Challenges facing gene therapy have forced some researchers toretreat from initial declarations of its potential curative powers, but aUniversity of California scientist may have devised a way of rescuingthe frustrating science by tapping into cells' ability to heal their ownnaturally occurring mutated genes.

Dieter Gruenert, co-director of the Gene Therapy Core Center at theUniversity of California at San Francisco, has been working fiveyears on what he describes as second generation gene therapy.

Rather than trying to deliver to epithelial cells of the lung an entirenormal copy of the mutated gene that causes cystic fibrosis, Gruenertand his colleagues dispatched a DNA fragment that replaces thedefectiveportion of the natural gene, allowing it to operate correctly.

His cystic fibrosis laboratory studies, published in the October issueof Gene Therapy, revealed corrections of mutated genes in 1 to 10percent of epithelial cells treated in vitro with the normal DNAfragments.

The analysis also showed the corrected genes properly expressed thecystic fibrosis transmembrane conductance regulator (CFTR) protein,whose malfunction is the cause of the disease.

In human patients, Gruenert noted, correction of the mutated genes infrom five to 10 percent of lung cells would be considered an effectivetreatment.

Cystic fibrosis affects about 30,000 people in the U.S. and is the mostcommon deadly inherited genetic disease among Caucasians. Withouta properly working CFTR gene, salt and water movement inepithelial cells is interrupted, causing a build up of mucous, whichleads to lung obstruction and spawns infections. The life-span ofpeople with cystic fibrosis is about 30 years.

The first wave of gene therapies already in clinical development forcystic fibrosis use various viral vectors, such as adenoviruses andadeno-associated viruses, to deliver a healthy CFTR gene to cells.The treatment also includes DNA to promote expression of the gene.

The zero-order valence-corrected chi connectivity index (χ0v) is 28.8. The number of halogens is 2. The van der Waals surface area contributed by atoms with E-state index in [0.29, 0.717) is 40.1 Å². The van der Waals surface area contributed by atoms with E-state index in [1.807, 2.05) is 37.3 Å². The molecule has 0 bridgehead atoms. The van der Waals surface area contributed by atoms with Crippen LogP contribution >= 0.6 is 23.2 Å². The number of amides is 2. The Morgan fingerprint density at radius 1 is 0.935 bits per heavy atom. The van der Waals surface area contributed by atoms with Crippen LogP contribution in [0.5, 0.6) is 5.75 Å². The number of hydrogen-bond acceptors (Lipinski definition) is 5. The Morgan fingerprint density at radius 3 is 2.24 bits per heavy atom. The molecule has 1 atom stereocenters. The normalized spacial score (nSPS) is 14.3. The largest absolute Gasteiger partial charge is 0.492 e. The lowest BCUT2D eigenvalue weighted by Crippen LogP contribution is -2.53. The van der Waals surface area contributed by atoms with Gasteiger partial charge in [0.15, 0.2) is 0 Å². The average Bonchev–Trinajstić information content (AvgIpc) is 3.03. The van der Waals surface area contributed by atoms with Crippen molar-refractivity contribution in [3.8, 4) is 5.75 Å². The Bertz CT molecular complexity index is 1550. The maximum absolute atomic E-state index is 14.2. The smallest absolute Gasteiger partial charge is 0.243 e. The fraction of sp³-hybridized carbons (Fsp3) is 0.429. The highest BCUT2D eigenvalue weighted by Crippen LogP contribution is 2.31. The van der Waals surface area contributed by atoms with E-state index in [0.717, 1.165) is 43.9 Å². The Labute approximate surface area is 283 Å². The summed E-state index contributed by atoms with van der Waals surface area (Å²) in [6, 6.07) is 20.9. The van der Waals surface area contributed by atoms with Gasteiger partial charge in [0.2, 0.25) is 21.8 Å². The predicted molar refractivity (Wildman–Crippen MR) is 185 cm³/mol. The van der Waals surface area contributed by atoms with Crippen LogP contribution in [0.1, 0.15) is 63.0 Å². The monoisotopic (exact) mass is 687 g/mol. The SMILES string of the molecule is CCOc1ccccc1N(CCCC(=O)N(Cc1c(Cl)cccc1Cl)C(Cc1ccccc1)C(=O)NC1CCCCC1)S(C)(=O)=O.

Hindering the success of those "classical" approaches are variouscomplications, Gruenert said. The body's potential immune responseto the viral vector can neutralize the therapy. Or the inappropriatestimulation of the gene can be dangerous, resulting in excessivelevels of its protein and expression in cells where it's not normallyactive.

Another challenge, Gruenert noted, has been integrating the deliveredgene into its proper position on the chromosome and sustainingnormal expression.

In his approach, called "small fragment homologous replacement,"Gruenert started with the specific mutation most common in defectiveCFTR genes. Fifty percent of people with cystic fibrosis have twocopies of the CFTR gene with that specific mutation and 85 to 95percent have at least one copy. Regardless of whether the CFTR genecontains any of the other 600 mutations known to occur, correctingthe defective portion targeted by Grunert would help restoreproduction of normal salt- and water-regulating proteins in the lungs.

To counter the mutation, pieces of DNA with the correct nucleic acidsequence for a healthy CFTR gene were made and the fragment wasencapsulated in a liposome or polyaminoamine carrier.

Epithelial cells containing the mutated CFTR gene were treated with1 million therapeutic DNA fragments per cell. After entering the cell,the DNA makes its way into the nucleus and locates the mutatedsequence it is supposed to replace.

"We're operating in somewhat of a black box," Gruenert observed intrying to describe how the mutation is repaired.

The cell's enzymatic machinery, he said, exchanges the incomingDNA for the defective portion. Just how that works is the subject ofGruenert's continuing research.

Experiments on animals also will have to precede tests on humans.

But if Gruenert's approach is effective, it avoids inappropriate CFTRgene expression, because the only CFTR genes affected will be thoseactive in epithelial cells. In addition, liposomes may solve theproblem of immune system reaction to viral vectors. And if the CFTRgene mutation is corrected in the original gene, in theory, it should bea permanent cure.

So far, Gruenert said, his research has been funded by the CysticFibrosis Foundation and the National Institutes of Health. But thatcould change soon. Several companies have shown interest in thescience and the University of California is in negotiations with oneparticular firm, whose identity was not disclosed. n

-- Charles Craig

(c) 1997 American Health Consultants. All rights reserved.

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